Every year Murray McGregor invites members of ADBKA to visit his queen-rearing apiary in Blairgowrie. This year, due to some Covid restrictions, only thirty lucky visitors were allowed to come. Most of us know Murray and his colleague, Jolanta, who is the “Chief” of the “queen-rearing factory”. This year we were pleased to also meet Murray’s daughter Linnet.Continue reading “Visit to Murray McGregor’s queen-rearing apiary”
The last term of our honey year started 14 September with the SBA Convention hosted by us – the ADBKA – and a wonderful contribution by our committee members that helped to make the day such a success.Continue reading “Late-season events round-up”
This year’s ADBKA days out started in July with a visit to the Zoology Museum on St Machar Drive, with a special treat arranged by Hannah to see some trays of insect displays that aren’t usually on view to visitors.Continue reading “Days out: the museum, the barbeque and the heather visit”
By David Morland
Members will remember that last year’s Convention was held in the summer on one of the hottest days of the year, and in the middle of the swarming period, so it was decided to move the event until later in the year.
By Ian Mackley
Yet another successful annual Honey Show was held at Kinellar Hall on 20 October. The Schedule was significantly revised for this year, removing Classes where there had been only few or no entries in recent years in order to make the Show more manageable. Thirty-nine people submitted 169 entries in total. 2018 has been a good year for spring and summer honey but very poor for heather honey and this was reflected in the entries: 20 each in the light and soft-set classes, but only a handful of heather honey entries. Continue reading “The 2018 Honey Show”
SBA 2018 touring lectures – Marin Anastassov BSc, MSc, NDB
Marin Anastassov – a master beekeeper and one of the few holders of an NDB – visited Aberdeen on 5 October, and gave a fascinating talk on honey bee nutrition and supplemental feeding as part of the 2018 SBA touring lectures in Scotland. Continue reading “Marin Anastassov – Honey Bee Nutrition and Supplemental Feeding”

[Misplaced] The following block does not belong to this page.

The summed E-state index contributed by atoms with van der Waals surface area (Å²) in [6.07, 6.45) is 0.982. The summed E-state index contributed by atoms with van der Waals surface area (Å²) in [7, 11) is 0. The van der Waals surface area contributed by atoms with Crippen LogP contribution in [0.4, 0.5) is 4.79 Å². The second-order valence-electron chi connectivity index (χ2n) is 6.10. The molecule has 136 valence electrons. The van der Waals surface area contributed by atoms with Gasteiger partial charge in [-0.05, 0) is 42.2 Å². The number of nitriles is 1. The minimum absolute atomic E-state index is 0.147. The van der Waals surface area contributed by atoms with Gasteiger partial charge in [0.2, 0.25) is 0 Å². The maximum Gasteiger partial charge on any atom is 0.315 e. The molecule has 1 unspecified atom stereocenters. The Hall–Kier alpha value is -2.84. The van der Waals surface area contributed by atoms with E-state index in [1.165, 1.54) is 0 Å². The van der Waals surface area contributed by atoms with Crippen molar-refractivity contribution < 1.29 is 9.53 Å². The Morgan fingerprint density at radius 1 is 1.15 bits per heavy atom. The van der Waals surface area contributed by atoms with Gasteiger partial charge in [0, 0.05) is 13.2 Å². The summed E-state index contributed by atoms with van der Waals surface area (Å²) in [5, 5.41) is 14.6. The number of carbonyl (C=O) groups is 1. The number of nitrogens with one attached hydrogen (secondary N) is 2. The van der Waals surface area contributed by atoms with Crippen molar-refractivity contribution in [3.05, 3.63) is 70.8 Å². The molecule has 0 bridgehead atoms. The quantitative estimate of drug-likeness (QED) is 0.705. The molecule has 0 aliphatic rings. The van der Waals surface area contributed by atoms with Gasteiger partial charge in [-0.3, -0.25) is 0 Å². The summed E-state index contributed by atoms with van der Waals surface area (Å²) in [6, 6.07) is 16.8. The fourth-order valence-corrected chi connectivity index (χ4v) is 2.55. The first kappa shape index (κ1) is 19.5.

By Ian Mackley
The Turriff show was its usual eclectic mixture of opportunity to view and buy everything from Orthotic Insoles through to that monster tractor you have always wanted. The new ADBKA double gazebo got its first public outing between the National Fostering Agency and a stand selling clothes for dogs! This year we decided to be located outside amongst the trade stands rather than in the Industrial Tent; the move, and the gazebo, were thought to be successes with a steady stream of visitors throughout the show. We were certainly doing better business than the ‘grand-daughter of Gipsy Rose Lee’ in her caravan opposite! Continue reading “Turriff Show 2018”
By Ian Mackley
After last month’s report on the Queen Rearing course [see the June 2018 Newsletter, page 3], I seem to be at risk of becoming ADBKA’s special correspondent on queen rearing. Of course, like many journalists, I can write about a subject but am so far much less adept at actually doing it!
Well over 20 ADBKA members enjoyed glorious weather as we visited one of Murray McGregor’s queen rearing apiaries at his home near Coupar Angus. Murray owns and runs Scotland’s largest commercial beekeeping operation – Denrosa – and has an extensive queen rearing programme to support his 3,000 production hives.
Our annual meeting on 27 April was a mixed event of Association matters, a celebration of Barbara Cruden’s contributions to our Association, and two talks about honey, honey, honey.
David presented Barbara with the Association quaich as a thank-you from all of us for all her generous contributions to the Association.
In our February newsletter John Cooper, a previous ADBKA Chair, wrote: Continue reading “The AGM, the Quaich, and honey”
‘The first bit is the hard part’, instructor Bryce Reynard announced as six ADBKA members gathered for a workshop in the noble art of skep-making. The tables were covered in straw. Bales of string and alarmingly large needles were ready for use. Bryce had kindly brought along a collection of his work, and after he had introduced himself and his background in forestry and his own introduction to basket-making via a birthday present, the workshop started with a discussion of skep-making around the various part- and fully-finished examples. The wide variety of possible materials, from straw to brambles, nettles, various grasses and so on, was of interest to everyone. Continue reading “Skep-making workshop – November, 2017”